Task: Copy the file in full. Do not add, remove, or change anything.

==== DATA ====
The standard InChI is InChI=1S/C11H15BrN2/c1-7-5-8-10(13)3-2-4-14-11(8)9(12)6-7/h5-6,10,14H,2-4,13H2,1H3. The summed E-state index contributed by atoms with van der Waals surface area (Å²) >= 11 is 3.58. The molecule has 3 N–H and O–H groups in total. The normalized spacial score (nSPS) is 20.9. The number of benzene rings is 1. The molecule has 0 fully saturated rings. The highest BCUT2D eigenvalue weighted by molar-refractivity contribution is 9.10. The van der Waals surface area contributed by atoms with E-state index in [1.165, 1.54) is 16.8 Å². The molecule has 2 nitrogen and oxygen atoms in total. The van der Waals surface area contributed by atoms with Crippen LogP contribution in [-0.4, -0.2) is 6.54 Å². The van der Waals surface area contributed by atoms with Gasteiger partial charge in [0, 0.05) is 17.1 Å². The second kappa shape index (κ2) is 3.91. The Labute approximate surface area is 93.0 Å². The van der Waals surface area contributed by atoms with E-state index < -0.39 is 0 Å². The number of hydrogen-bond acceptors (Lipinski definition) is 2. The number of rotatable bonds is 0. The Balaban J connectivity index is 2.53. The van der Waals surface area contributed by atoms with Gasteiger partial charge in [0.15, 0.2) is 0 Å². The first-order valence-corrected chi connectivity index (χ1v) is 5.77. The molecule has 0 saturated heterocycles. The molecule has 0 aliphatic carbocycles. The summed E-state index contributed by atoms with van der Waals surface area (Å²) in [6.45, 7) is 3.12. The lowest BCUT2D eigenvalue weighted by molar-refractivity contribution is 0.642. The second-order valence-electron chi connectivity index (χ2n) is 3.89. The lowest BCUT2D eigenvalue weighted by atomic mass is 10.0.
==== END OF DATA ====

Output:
The standard InChI is InChI=1S/C11H15BrN2/c1-7-5-8-10(13)3-2-4-14-11(8)9(12)6-7/h5-6,10,14H,2-4,13H2,1H3. The summed E-state index contributed by atoms with van der Waals surface area (Å²) >= 11 is 3.58. The molecule has 3 N–H and O–H groups in total. The normalized spacial score (nSPS) is 20.9. The number of benzene rings is 1. The molecule has 0 fully saturated rings. The highest BCUT2D eigenvalue weighted by molar-refractivity contribution is 9.10. The van der Waals surface area contributed by atoms with E-state index in [1.165, 1.54) is 16.8 Å². The molecule has 2 nitrogen and oxygen atoms in total. The van der Waals surface area contributed by atoms with Crippen LogP contribution in [-0.4, -0.2) is 6.54 Å². The van der Waals surface area contributed by atoms with Gasteiger partial charge in [0, 0.05) is 17.1 Å². The second kappa shape index (κ2) is 3.91. The Labute approximate surface area is 93.0 Å². The van der Waals surface area contributed by atoms with E-state index < -0.39 is 0 Å². The number of hydrogen-bond acceptors (Lipinski definition) is 2. The number of rotatable bonds is 0. The Balaban J connectivity index is 2.53. The van der Waals surface area contributed by atoms with Gasteiger partial charge in [0.15, 0.2) is 0 Å². The first-order valence-corrected chi connectivity index (χ1v) is 5.77. The molecule has 0 saturated heterocycles. The molecule has 0 aliphatic carbocycles. The summed E-state index contributed by atoms with van der Waals surface area (Å²) in [6.45, 7) is 3.12. The lowest BCUT2D eigenvalue weighted by molar-refractivity contribution is 0.642. The second-order valence-electron chi connectivity index (χ2n) is 3.89. The lowest BCUT2D eigenvalue weighted by atomic mass is 10.0.